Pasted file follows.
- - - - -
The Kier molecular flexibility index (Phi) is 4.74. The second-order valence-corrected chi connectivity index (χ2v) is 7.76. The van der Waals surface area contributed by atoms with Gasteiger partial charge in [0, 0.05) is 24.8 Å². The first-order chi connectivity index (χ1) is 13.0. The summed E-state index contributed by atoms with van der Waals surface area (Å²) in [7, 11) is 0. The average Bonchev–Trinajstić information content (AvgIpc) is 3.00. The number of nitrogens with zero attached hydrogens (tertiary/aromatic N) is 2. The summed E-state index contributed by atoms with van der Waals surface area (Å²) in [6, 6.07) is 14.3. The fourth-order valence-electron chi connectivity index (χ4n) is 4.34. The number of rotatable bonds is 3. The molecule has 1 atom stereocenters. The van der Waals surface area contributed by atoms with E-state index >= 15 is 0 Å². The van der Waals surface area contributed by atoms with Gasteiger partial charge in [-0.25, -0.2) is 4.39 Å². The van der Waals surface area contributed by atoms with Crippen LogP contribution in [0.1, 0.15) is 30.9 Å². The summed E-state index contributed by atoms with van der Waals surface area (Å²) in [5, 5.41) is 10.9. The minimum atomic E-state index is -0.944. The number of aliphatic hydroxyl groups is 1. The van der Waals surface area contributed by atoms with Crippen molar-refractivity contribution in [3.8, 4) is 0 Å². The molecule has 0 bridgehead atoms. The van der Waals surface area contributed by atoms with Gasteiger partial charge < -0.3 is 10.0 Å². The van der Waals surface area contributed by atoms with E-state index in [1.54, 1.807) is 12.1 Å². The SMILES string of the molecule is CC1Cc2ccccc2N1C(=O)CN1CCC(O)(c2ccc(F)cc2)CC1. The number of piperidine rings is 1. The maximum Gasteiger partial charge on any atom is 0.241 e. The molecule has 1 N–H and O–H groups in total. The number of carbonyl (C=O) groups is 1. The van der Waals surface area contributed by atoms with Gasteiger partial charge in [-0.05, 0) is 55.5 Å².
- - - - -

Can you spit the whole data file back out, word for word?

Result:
The Kier molecular flexibility index (Phi) is 4.74. The second-order valence-corrected chi connectivity index (χ2v) is 7.76. The van der Waals surface area contributed by atoms with Gasteiger partial charge in [0, 0.05) is 24.8 Å². The first-order chi connectivity index (χ1) is 13.0. The summed E-state index contributed by atoms with van der Waals surface area (Å²) in [7, 11) is 0. The average Bonchev–Trinajstić information content (AvgIpc) is 3.00. The number of nitrogens with zero attached hydrogens (tertiary/aromatic N) is 2. The summed E-state index contributed by atoms with van der Waals surface area (Å²) in [6, 6.07) is 14.3. The fourth-order valence-electron chi connectivity index (χ4n) is 4.34. The number of rotatable bonds is 3. The molecule has 1 atom stereocenters. The van der Waals surface area contributed by atoms with E-state index >= 15 is 0 Å². The van der Waals surface area contributed by atoms with Gasteiger partial charge in [-0.25, -0.2) is 4.39 Å². The van der Waals surface area contributed by atoms with Crippen LogP contribution in [0.1, 0.15) is 30.9 Å². The summed E-state index contributed by atoms with van der Waals surface area (Å²) in [5, 5.41) is 10.9. The minimum atomic E-state index is -0.944. The number of aliphatic hydroxyl groups is 1. The van der Waals surface area contributed by atoms with Crippen molar-refractivity contribution in [3.8, 4) is 0 Å². The molecule has 0 bridgehead atoms. The van der Waals surface area contributed by atoms with Gasteiger partial charge < -0.3 is 10.0 Å². The van der Waals surface area contributed by atoms with E-state index in [1.54, 1.807) is 12.1 Å². The SMILES string of the molecule is CC1Cc2ccccc2N1C(=O)CN1CCC(O)(c2ccc(F)cc2)CC1. The number of piperidine rings is 1. The maximum Gasteiger partial charge on any atom is 0.241 e. The molecule has 1 N–H and O–H groups in total. The number of carbonyl (C=O) groups is 1. The van der Waals surface area contributed by atoms with Gasteiger partial charge in [-0.05, 0) is 55.5 Å².